Here at Windsor Animal Hospital, we are focused on client communication and education. We want you to have the information you need to make an educated decision and be involved and understand your pet’s treatment. This is a list of just few terms that are commonly used in canine physical rehabilitation. This list is not exhaustive and exercises should only be performed after receiving the approval of a licensed veterinarian to ensure that the exercises are safe for your pet’s particular condition. Windsor Animal Hospital boasts the only certified canine physical rehabilitation practitioner in the California North Bay Area. Please contact us with any questions or to schedule an appointment at 707-838-3031 or email us email@example.com.
Animal physical rehabilitation – Animal physical rehabilitation therapy helps animals with dysfunction, injury, pain or physical abnormalities through the application of physics, biomechanics, anatomy, physiology, and psychology.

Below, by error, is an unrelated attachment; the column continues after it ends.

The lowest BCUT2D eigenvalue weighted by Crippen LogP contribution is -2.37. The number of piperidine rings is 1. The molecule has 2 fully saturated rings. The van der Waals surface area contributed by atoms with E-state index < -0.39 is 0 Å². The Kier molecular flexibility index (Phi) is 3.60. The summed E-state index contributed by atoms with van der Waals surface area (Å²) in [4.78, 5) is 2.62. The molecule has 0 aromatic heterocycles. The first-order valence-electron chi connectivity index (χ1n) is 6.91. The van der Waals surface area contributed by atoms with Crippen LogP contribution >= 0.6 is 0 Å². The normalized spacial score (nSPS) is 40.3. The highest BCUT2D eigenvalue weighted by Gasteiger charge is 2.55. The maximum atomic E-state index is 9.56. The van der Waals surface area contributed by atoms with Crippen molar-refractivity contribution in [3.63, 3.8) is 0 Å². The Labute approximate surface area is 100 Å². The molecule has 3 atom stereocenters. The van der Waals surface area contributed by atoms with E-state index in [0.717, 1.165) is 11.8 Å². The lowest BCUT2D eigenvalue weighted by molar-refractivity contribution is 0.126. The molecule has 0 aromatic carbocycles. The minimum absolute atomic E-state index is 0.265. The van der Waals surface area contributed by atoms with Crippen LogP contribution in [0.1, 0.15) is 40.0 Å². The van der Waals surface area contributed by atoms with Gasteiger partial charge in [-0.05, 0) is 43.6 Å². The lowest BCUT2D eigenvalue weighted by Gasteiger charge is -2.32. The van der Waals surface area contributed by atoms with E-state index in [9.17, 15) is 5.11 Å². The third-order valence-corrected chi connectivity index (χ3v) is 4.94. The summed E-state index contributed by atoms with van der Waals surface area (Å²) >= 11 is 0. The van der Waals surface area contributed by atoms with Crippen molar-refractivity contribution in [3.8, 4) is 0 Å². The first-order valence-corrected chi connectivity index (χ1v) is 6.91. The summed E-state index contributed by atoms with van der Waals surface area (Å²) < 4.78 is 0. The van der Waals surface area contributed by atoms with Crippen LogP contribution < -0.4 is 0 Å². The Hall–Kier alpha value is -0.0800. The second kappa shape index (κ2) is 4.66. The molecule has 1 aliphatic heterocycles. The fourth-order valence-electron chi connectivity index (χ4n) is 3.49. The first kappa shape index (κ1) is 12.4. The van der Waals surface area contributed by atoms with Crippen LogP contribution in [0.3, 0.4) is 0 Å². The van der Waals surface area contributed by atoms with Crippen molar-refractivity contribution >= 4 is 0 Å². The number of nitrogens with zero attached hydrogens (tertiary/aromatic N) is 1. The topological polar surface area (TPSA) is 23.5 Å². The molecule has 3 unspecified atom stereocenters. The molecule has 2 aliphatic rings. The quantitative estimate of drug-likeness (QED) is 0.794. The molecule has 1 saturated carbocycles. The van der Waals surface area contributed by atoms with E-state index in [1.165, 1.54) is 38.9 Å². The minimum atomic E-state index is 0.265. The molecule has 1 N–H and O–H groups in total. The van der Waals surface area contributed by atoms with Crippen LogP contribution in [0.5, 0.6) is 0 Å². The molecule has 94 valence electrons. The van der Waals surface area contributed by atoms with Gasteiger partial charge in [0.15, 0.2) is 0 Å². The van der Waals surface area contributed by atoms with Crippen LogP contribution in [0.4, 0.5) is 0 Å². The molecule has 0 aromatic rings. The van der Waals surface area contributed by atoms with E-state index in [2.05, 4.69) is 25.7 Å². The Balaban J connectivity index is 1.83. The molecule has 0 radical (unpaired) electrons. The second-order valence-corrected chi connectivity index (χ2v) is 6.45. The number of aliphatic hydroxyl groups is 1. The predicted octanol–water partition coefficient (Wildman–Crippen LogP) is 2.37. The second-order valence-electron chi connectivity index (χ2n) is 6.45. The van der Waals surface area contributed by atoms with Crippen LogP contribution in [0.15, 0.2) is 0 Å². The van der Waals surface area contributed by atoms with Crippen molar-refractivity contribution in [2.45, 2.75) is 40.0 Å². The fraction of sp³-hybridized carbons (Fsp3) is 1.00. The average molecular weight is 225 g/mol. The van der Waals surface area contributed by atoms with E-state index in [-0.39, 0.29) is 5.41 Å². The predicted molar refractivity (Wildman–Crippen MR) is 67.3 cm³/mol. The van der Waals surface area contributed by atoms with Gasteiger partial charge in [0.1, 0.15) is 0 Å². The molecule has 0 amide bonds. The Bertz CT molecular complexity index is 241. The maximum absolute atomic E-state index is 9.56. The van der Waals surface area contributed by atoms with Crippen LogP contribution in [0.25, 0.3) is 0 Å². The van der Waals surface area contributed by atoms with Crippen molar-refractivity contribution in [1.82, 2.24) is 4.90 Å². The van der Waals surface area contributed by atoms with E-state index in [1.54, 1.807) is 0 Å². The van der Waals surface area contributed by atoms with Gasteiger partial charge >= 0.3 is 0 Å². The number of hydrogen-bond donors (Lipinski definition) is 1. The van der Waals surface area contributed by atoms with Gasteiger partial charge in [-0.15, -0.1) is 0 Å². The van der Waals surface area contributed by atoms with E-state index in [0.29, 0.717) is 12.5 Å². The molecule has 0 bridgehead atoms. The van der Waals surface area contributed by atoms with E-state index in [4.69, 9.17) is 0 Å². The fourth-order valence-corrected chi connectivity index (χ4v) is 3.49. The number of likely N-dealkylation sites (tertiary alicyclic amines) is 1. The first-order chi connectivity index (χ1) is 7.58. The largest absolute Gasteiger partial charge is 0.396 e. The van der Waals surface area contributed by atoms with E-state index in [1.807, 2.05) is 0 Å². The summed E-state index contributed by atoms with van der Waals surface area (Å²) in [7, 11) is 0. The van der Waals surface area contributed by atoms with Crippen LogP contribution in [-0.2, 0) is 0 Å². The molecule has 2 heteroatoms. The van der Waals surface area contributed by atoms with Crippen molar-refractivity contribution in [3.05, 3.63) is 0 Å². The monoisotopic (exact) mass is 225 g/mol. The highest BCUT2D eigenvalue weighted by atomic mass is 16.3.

Almost everything used in traditional human physical therapy clinic can be applied to animals. Much of Animal Physical Rehabilitation involves creatively training an animal to perform an exercise that will improve strength and coordination for essential daily life activity like eating drinking, and eliminating. Various modalities and treatments are used to help your pet and can include simple tasks such as learning how to eat standing up, practicing sitting and lying down properly, or turning in a circle. More complex tasks are incorporated as your pet becomes stronger.
Cranial cruciate ligament – The cranial cruciate ligament (CCL), known as the anterior cruciate ligament (ACL) in human medicine, is one of several ligaments in the stifle (knee) that connect the femur (thigh bone) to the tibia (shin bone). The CCL has 3 main functions:
- Prevent cranial displacement of the tibia in relation to the femur (cranial drawer sign)
- Prevent hyperextension of the knee
- Prevent internal rotation of the tibia